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It’s back to the future or forward to the past on National Vinyl Record Day

It's back to the future or forward to the past on National Vinyl Record Day
It's back to the future or forward to the past on National Vinyl Record Day
It's back to the future or forward to the past on National Vinyl Record Day

For those who grew up with 33’s and 45’s, today’s your day.

It’s National Vinyl Record Day, so we stopped by Horizon Records in Greenville to spin a few albums and talk turntables and such.

Vinyl records left the mainstream in the early 90s, but the high-fidelity sound of recordings on vinyl has made a comeback in the age of digital delivery.

“It’s back to the future or forward to the past,” says Horizon Records Owner Gene Berger. “We’re getting very young people – I’m talking middle school – coming in, who either have record players or have a parent in tow who want a turntable and want to collect records. I find that both fascinating and amusing, as well as just completely wonderful, of course.”

The resurgence of vinyl record buying is across all age groups, ethnicities and styles of music, says Berger, who opened Horizon Records in 1975 in a 600-square-foot space at Morgan Manor on South Pleasantburg Drive in Greenville.

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“We came really close to giving records up,” Berger said. “Then they came whooshing back in the last decade or more.”

Berger believes the renewed interest in vinyl is a proactive reaction in a world where most everything happens in the digital space.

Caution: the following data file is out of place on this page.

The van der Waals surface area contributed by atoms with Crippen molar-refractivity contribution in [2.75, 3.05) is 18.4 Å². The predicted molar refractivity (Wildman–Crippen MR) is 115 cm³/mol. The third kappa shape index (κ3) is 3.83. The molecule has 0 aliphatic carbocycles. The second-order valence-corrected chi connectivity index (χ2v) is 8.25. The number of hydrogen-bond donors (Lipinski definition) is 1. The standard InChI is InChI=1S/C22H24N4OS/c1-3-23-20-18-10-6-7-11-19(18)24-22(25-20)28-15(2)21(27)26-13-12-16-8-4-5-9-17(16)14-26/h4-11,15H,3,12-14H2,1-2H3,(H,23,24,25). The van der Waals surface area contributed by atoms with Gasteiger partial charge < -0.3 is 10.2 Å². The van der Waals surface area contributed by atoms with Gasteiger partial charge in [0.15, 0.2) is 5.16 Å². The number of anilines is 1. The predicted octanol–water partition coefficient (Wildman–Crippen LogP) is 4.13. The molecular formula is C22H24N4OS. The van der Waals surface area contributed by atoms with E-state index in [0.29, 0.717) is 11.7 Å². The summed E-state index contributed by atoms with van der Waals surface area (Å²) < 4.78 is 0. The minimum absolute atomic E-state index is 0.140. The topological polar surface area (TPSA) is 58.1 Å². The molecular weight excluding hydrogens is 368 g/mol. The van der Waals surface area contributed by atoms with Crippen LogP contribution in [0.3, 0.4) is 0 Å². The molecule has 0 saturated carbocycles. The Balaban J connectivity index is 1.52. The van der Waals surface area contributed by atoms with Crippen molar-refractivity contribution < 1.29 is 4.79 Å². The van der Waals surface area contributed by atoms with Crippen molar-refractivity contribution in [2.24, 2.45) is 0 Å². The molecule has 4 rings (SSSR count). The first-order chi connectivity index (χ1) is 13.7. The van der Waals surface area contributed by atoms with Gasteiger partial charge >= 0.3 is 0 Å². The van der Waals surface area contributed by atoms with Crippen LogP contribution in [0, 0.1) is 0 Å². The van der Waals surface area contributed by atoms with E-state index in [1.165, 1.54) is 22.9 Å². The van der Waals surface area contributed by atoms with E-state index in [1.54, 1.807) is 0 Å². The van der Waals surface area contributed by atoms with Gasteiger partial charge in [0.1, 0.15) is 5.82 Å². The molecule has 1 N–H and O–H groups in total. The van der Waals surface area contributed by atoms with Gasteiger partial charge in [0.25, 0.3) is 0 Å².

“Records are a ritual, a physical thing. And there’s less and less of that in our lives,” he said.

Vinyl records, too, are lasting.

“Imagine lying on your deathbed and handing off your last messages and belongings, and you give the password to your 4,000 records on digital,” Berger says. “That doesn’t have the same feel as here’s my old jazz record collection or here’s my 60s and 70s rock records. That means something, you know.”

Berger says there are two types of vinyl record buyers, collectors and consumers, with Horizon catering largely to collectors.

As record labels continue cutting production of recorded music every year, there are many vinyl recordings that can only be found by digging through the used bins. And the opportunity to go through boxes of records to find gems is his favorite part of the business, Berger says.

“I can’t tell you how many times I’ve gone through Grandma and Grandpa records, and it’s all just horrible Goodwill-level-and-down easy listening. Then, right in the middle of it, is a Miles Davis or a John Coltrane.”

Collectors will tell you that vintage vinyl is as classic as the bands themselves, with album covers and inserts conjuring up as many memories as the music and are often as sought after.

“People will buy records that have posters in them because their copy didn’t, and they can complete the package,” Berger explains. “The Kiss fans are like that. They go nuts for all those materials that were in the Kiss records. The Beatles White Album had the poster and the portraits, and The Who Live at Leeds album had all the facsimile concert contracts and the poster.”

Then, there’s the quality of the sound.

“The person sitting on their phone or laptop or whatever is not hearing it at the level you hear it when the needle is going through the groove of a record playing on even a modest stereo,” Berger said.

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